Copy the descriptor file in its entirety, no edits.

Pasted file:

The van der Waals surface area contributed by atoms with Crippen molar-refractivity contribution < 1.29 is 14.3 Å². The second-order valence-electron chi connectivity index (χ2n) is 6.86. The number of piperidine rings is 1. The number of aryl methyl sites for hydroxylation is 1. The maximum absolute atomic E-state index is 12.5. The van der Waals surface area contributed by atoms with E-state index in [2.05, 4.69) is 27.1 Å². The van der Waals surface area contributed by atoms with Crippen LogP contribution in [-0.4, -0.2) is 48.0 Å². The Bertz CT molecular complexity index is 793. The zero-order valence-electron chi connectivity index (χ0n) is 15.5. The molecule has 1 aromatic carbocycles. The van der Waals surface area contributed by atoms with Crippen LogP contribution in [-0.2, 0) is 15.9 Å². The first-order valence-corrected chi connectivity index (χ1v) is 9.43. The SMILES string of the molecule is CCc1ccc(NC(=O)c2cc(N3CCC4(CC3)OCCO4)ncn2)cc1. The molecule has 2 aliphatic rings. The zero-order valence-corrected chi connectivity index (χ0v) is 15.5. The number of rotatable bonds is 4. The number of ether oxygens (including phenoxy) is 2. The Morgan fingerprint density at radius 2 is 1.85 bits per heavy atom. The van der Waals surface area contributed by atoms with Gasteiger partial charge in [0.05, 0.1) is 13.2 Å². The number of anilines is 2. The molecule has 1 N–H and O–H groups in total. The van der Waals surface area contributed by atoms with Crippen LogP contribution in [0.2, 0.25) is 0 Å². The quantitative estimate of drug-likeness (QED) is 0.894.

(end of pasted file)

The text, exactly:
The van der Waals surface area contributed by atoms with Crippen molar-refractivity contribution < 1.29 is 14.3 Å². The second-order valence-electron chi connectivity index (χ2n) is 6.86. The number of piperidine rings is 1. The number of aryl methyl sites for hydroxylation is 1. The maximum absolute atomic E-state index is 12.5. The van der Waals surface area contributed by atoms with E-state index in [2.05, 4.69) is 27.1 Å². The van der Waals surface area contributed by atoms with Crippen LogP contribution in [-0.4, -0.2) is 48.0 Å². The Bertz CT molecular complexity index is 793. The zero-order valence-electron chi connectivity index (χ0n) is 15.5. The molecule has 1 aromatic carbocycles. The van der Waals surface area contributed by atoms with Crippen LogP contribution in [-0.2, 0) is 15.9 Å². The first-order valence-corrected chi connectivity index (χ1v) is 9.43. The SMILES string of the molecule is CCc1ccc(NC(=O)c2cc(N3CCC4(CC3)OCCO4)ncn2)cc1. The molecule has 2 aliphatic rings. The zero-order valence-corrected chi connectivity index (χ0v) is 15.5. The number of rotatable bonds is 4. The number of ether oxygens (including phenoxy) is 2. The Morgan fingerprint density at radius 2 is 1.85 bits per heavy atom. The van der Waals surface area contributed by atoms with Gasteiger partial charge in [0.05, 0.1) is 13.2 Å². The number of anilines is 2. The molecule has 1 N–H and O–H groups in total. The van der Waals surface area contributed by atoms with Crippen LogP contribution in [0.2, 0.25) is 0 Å². The quantitative estimate of drug-likeness (QED) is 0.894.